A deflector 56 is attached to the outer end of the conveyor assembly 18. The deflector 56 is used to more accurately position the padding 48 about the pipe 50 as it falls from the belt 36. A hydraulic cylinder 58 or other type of actuator may be used to pivot or otherwise position the deflector 56 relative to the outer end of the belt 36.

The conveyor assembly 18 may be pivoted so that it is generally vertical during transport of the machine 10 to and from a worksite.

The separator and conveyor assemblies 16, 18 are mounted on a frame 52 which is pivotably mounted to the main frame 22 at the pivots 32. Hydraulic cylinders 54 are used to pivot the frame 52 relative to the main frame 22, but other types of actuators may be used if desired.

Thus, the separator and conveyor assemblies 16, 18 are pivotable relative to the main frame 22 to thereby allow the belt 36 to remain generally horizontal and allow the screen 30 to remain at a desired inclination even though the machine 10 may traverse terrain having varying slopes. That is, although the machine 10 may travel uphill or downhill at varying inclines, the belt 36 can be maintained generally horizontal and the screen 30 can be maintained at a desired inclination by pivoting the frame 52 as needed relative to the main frame 22.

It will be appreciated that many functions need to be controlled in operation of the machine 10. Among these are: speed and direction of transport of the machine 10 by the transport assembly 20, position of the cutting edge 24, speed and direction of travel of the flight sections 28, pivoting of the escalator assembly 14 relative to the main frame 22, pivoting of the frame 52 relative to the main frame 22, operation of the shaker 34, speed and direction of the belt 36, lateral position of the conveyor assembly 18, position of the deflector 56, etc. Various control devices (such as switches, control valves, etc. of the type known to those skilled in the art) are used to control these functions.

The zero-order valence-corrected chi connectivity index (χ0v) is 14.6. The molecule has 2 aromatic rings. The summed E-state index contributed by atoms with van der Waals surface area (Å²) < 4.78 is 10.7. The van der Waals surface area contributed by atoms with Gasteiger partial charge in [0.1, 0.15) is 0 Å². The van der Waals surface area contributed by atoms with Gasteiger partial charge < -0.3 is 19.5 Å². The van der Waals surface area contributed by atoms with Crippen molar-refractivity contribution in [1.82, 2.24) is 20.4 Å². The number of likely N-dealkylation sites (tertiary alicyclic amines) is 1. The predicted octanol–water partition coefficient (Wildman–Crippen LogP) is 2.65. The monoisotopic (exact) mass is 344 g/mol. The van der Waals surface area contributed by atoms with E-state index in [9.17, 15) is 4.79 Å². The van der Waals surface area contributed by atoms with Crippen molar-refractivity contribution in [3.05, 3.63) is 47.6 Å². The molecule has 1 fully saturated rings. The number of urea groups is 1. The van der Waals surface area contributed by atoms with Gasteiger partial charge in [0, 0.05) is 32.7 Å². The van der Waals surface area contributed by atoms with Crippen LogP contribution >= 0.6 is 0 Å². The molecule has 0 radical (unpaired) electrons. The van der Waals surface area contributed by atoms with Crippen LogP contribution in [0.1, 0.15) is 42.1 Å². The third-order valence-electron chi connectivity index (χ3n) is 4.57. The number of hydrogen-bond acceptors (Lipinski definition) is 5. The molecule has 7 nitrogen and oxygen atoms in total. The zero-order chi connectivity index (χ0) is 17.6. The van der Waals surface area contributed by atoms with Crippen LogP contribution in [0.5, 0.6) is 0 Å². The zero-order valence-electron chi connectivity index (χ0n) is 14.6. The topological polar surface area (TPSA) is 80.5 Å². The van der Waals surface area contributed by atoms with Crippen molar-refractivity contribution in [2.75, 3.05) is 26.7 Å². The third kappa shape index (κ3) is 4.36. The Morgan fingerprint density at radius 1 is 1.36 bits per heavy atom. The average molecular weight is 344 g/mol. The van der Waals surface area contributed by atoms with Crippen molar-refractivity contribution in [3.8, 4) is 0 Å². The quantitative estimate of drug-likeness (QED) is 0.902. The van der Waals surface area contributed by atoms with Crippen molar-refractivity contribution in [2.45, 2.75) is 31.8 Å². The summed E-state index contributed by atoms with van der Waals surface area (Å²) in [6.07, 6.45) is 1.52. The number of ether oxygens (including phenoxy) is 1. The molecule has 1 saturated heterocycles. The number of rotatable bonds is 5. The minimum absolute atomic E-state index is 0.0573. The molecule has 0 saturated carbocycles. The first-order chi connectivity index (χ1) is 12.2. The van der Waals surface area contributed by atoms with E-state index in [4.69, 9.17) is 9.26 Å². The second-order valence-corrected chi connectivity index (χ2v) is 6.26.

In the embodiment of the machine 10 as depicted in FIG. 1, the control devices are not visible. However, the control devices are located within an enclosed cab 60 attached above the collection assembly 12 and the lower end of the escalator assembly 14. Note that the cab 60 pivots with the escalator assembly 14 relative to the main frame 22, so the cab is vertically adjustable with the lower end of the escalator assembly.

Preferably, an interior of the cab 60 is climate controlled, with air conditioning and heating systems for operator comfort. The cab 60 is also preferably supplied with two laterally separated control station locations so that when the machine 10 is operated on one side of the ditch 42 the operator can clearly view the ditch and the placement of the padding 48 in the ditch from one of the control station locations, and when the machine is operated on the opposite side of the ditch the operator can clearly view the ditch and the placement of the padding in the ditch from the other control station location.

Referring additionally now to FIG. 2, the machine 10 is representatively illustrated from a top plan view with the cab 60 removed. Note that the machine 10 may be supplied either with or without the enclosed climate controlled cab 60 as desired.

In this view it may be seen that the machine 10 has a longitudinal axis 62. Control station locations 64, 66 are laterally separated on either side of the longitudinal axis 62. An operator may be positioned at the control station location 64 to manipulate control devices 68 while viewing the ditch 42 on one lateral side of the machine 10, and the operator may be positioned at the control station location 66 to manipulate control devices 70 while viewing the ditch on the opposite side of the machine.